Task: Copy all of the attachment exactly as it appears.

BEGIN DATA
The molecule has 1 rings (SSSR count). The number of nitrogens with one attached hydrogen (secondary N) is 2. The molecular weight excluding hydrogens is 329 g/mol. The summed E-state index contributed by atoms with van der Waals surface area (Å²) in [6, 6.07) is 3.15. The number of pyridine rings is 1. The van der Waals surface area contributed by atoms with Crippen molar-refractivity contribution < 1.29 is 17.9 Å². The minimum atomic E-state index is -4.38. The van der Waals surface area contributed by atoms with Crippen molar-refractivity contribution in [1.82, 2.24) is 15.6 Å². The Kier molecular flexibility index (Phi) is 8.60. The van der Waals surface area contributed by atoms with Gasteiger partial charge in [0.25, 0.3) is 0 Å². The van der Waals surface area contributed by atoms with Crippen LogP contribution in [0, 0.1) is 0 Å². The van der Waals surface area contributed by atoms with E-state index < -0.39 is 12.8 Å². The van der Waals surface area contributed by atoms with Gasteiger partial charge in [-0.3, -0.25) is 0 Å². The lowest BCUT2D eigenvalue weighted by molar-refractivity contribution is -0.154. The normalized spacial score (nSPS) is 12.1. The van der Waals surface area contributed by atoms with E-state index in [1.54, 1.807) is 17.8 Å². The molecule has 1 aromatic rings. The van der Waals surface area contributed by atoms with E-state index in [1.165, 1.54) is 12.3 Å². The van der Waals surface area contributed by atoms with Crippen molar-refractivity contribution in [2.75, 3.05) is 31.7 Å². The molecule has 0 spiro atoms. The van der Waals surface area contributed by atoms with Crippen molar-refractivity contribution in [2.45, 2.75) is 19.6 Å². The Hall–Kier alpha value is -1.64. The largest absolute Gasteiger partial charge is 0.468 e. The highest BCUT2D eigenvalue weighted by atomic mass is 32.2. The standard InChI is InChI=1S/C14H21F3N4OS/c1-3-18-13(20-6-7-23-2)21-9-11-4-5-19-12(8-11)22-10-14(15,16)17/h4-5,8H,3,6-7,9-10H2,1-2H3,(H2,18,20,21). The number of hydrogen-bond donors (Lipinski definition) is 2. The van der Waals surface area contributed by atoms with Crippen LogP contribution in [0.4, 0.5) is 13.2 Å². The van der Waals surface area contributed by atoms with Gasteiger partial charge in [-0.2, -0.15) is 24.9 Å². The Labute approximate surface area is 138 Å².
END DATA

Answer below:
The molecule has 1 rings (SSSR count). The number of nitrogens with one attached hydrogen (secondary N) is 2. The molecular weight excluding hydrogens is 329 g/mol. The summed E-state index contributed by atoms with van der Waals surface area (Å²) in [6, 6.07) is 3.15. The number of pyridine rings is 1. The van der Waals surface area contributed by atoms with Crippen molar-refractivity contribution < 1.29 is 17.9 Å². The minimum atomic E-state index is -4.38. The van der Waals surface area contributed by atoms with Crippen molar-refractivity contribution in [1.82, 2.24) is 15.6 Å². The Kier molecular flexibility index (Phi) is 8.60. The van der Waals surface area contributed by atoms with Gasteiger partial charge in [0.25, 0.3) is 0 Å². The van der Waals surface area contributed by atoms with Crippen LogP contribution in [0, 0.1) is 0 Å². The van der Waals surface area contributed by atoms with E-state index < -0.39 is 12.8 Å². The van der Waals surface area contributed by atoms with Gasteiger partial charge in [-0.3, -0.25) is 0 Å². The lowest BCUT2D eigenvalue weighted by molar-refractivity contribution is -0.154. The normalized spacial score (nSPS) is 12.1. The van der Waals surface area contributed by atoms with E-state index in [1.54, 1.807) is 17.8 Å². The molecule has 1 aromatic rings. The van der Waals surface area contributed by atoms with E-state index in [1.165, 1.54) is 12.3 Å². The van der Waals surface area contributed by atoms with Crippen molar-refractivity contribution in [2.75, 3.05) is 31.7 Å². The molecule has 0 spiro atoms. The van der Waals surface area contributed by atoms with Crippen molar-refractivity contribution in [2.45, 2.75) is 19.6 Å². The Hall–Kier alpha value is -1.64. The largest absolute Gasteiger partial charge is 0.468 e. The highest BCUT2D eigenvalue weighted by atomic mass is 32.2. The standard InChI is InChI=1S/C14H21F3N4OS/c1-3-18-13(20-6-7-23-2)21-9-11-4-5-19-12(8-11)22-10-14(15,16)17/h4-5,8H,3,6-7,9-10H2,1-2H3,(H2,18,20,21). The number of hydrogen-bond donors (Lipinski definition) is 2. The van der Waals surface area contributed by atoms with Crippen LogP contribution in [0.4, 0.5) is 13.2 Å². The van der Waals surface area contributed by atoms with Gasteiger partial charge in [-0.2, -0.15) is 24.9 Å². The Labute approximate surface area is 138 Å².